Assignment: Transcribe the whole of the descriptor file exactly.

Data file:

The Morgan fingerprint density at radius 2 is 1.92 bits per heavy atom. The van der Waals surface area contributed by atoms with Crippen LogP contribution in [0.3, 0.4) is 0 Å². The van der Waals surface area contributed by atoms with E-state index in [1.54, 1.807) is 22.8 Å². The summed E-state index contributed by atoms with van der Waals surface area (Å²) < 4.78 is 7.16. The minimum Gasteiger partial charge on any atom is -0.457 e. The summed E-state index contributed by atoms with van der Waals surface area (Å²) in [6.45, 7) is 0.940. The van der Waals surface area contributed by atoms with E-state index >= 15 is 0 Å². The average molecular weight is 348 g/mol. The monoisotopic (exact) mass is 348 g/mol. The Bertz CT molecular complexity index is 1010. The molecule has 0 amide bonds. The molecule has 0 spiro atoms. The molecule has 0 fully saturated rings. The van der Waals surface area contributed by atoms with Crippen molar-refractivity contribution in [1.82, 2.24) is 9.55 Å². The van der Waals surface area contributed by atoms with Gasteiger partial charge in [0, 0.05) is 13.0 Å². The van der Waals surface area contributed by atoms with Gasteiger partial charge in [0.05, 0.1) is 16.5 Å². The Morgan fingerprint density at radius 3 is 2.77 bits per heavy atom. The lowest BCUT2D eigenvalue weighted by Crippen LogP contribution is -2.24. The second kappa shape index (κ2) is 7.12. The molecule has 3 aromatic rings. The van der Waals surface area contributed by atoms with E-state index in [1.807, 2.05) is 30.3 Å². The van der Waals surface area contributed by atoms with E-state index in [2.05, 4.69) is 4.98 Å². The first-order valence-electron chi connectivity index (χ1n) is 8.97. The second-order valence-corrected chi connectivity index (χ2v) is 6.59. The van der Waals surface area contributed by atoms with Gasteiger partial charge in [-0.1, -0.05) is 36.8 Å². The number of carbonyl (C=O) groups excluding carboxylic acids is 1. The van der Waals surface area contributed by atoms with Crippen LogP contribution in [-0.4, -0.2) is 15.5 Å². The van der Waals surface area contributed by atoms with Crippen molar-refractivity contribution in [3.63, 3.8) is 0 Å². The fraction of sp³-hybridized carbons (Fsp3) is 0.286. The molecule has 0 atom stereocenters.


The Morgan fingerprint density at radius 2 is 1.92 bits per heavy atom. The van der Waals surface area contributed by atoms with Crippen LogP contribution in [0.3, 0.4) is 0 Å². The van der Waals surface area contributed by atoms with E-state index in [1.54, 1.807) is 22.8 Å². The summed E-state index contributed by atoms with van der Waals surface area (Å²) < 4.78 is 7.16. The minimum Gasteiger partial charge on any atom is -0.457 e. The summed E-state index contributed by atoms with van der Waals surface area (Å²) in [6.45, 7) is 0.940. The van der Waals surface area contributed by atoms with E-state index >= 15 is 0 Å². The average molecular weight is 348 g/mol. The monoisotopic (exact) mass is 348 g/mol. The Bertz CT molecular complexity index is 1010. The molecule has 0 amide bonds. The molecule has 0 spiro atoms. The molecule has 0 fully saturated rings. The van der Waals surface area contributed by atoms with Crippen molar-refractivity contribution in [1.82, 2.24) is 9.55 Å². The van der Waals surface area contributed by atoms with Gasteiger partial charge in [0, 0.05) is 13.0 Å². The van der Waals surface area contributed by atoms with Gasteiger partial charge in [0.05, 0.1) is 16.5 Å². The Morgan fingerprint density at radius 3 is 2.77 bits per heavy atom. The lowest BCUT2D eigenvalue weighted by Crippen LogP contribution is -2.24. The second kappa shape index (κ2) is 7.12. The molecule has 3 aromatic rings. The van der Waals surface area contributed by atoms with E-state index in [1.807, 2.05) is 30.3 Å². The van der Waals surface area contributed by atoms with E-state index in [2.05, 4.69) is 4.98 Å². The first-order valence-electron chi connectivity index (χ1n) is 8.97. The second-order valence-corrected chi connectivity index (χ2v) is 6.59. The van der Waals surface area contributed by atoms with Gasteiger partial charge in [-0.1, -0.05) is 36.8 Å². The number of carbonyl (C=O) groups excluding carboxylic acids is 1. The van der Waals surface area contributed by atoms with Crippen LogP contribution in [-0.4, -0.2) is 15.5 Å². The van der Waals surface area contributed by atoms with Crippen molar-refractivity contribution in [3.63, 3.8) is 0 Å². The fraction of sp³-hybridized carbons (Fsp3) is 0.286. The molecule has 0 atom stereocenters.